Of the Low Origin cars, Dan’s Nissan S15 is what I guess you would call the less extreme of the two. Featuring a less intrusive roll cage, the entirety of its interior and a ride height just a smidgen higher than that of Alex’s S14, you could be forgiven for describing it as a practical daily driver. For the most part though, Dan does actually drive his beloved Nissan every day.
I didn’t know too much about this S15 or its owner when I stumbled across it in the pits at Meihan Sportsland last September but I knew I needed to take a closer look. The type of cars present on this particular mid-week practice day generally fell into one of two categories; either they were competition spec cars that were being tested prior to upcoming major events, or they were slightly more battered and bruised practice cars. There were a handful of super clean street cars in attendance though that were also being thrashed on track, with this Silvia being one of them.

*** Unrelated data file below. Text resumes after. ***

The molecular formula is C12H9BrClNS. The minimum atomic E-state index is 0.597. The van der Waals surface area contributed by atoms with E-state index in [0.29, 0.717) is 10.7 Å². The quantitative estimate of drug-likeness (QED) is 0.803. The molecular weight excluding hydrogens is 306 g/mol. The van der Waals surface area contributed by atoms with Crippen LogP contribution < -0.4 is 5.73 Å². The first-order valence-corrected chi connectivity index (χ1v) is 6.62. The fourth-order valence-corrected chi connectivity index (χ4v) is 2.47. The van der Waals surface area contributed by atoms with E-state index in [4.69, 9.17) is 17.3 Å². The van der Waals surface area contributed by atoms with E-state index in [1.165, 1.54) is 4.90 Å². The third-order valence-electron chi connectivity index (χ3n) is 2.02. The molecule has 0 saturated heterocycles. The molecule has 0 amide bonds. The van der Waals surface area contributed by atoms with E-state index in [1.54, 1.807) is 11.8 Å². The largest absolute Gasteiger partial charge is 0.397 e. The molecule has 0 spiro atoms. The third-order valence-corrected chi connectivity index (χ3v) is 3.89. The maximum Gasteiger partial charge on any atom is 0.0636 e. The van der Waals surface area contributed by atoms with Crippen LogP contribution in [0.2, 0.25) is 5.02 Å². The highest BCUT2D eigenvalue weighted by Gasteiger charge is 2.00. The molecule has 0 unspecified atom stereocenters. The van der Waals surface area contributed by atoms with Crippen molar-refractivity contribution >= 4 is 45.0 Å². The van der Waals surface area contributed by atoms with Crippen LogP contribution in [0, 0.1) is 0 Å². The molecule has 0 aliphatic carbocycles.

With Alex’s S14a being as low as it is, fibreglass parts tend not to last too long. The side skirts in particular have an especially hard time, with the bottom section consistently rubbing the floor on acceleration and eventually just eroding away. Now that he has a new Origin Labo Racing Line kit to fit, it was time for Alex to make some preventative measures to ensure the parts last that little bit longer than usual.
When I visited Meihan Sportsland back in September there was no end of D1 and Formula Drift Japan drivers laying it down in the expert class. However, there was one driver in particular who was consistently throwing down the biggest entries and closest wall runs, lap after lap. Kunihiko Teramachi was unstoppable in his PS13 practice car (the same car that he has previously won D1SL events in) and stole the show; it was mad to think that this was just a bit of simple mid-week practice for these guys. You’d struggle to find such a talented grid of drivers at a practice day anywhere else in the world, that’s for sure.
There aren’t too many of drifting’s original forefathers still taking part in the sport, with many either losing interest, growing older with families and other commitments or, in many cases, both. Chunky Bai is one of Japan’s drif OGs, having been a part of Osaka’s legendary street drifting scene since the beginning. He still competes to this day in D1GP using his faithful 180SX, a car that I was lucky to come across once again, this time at the United Royals event in Kobe back in September.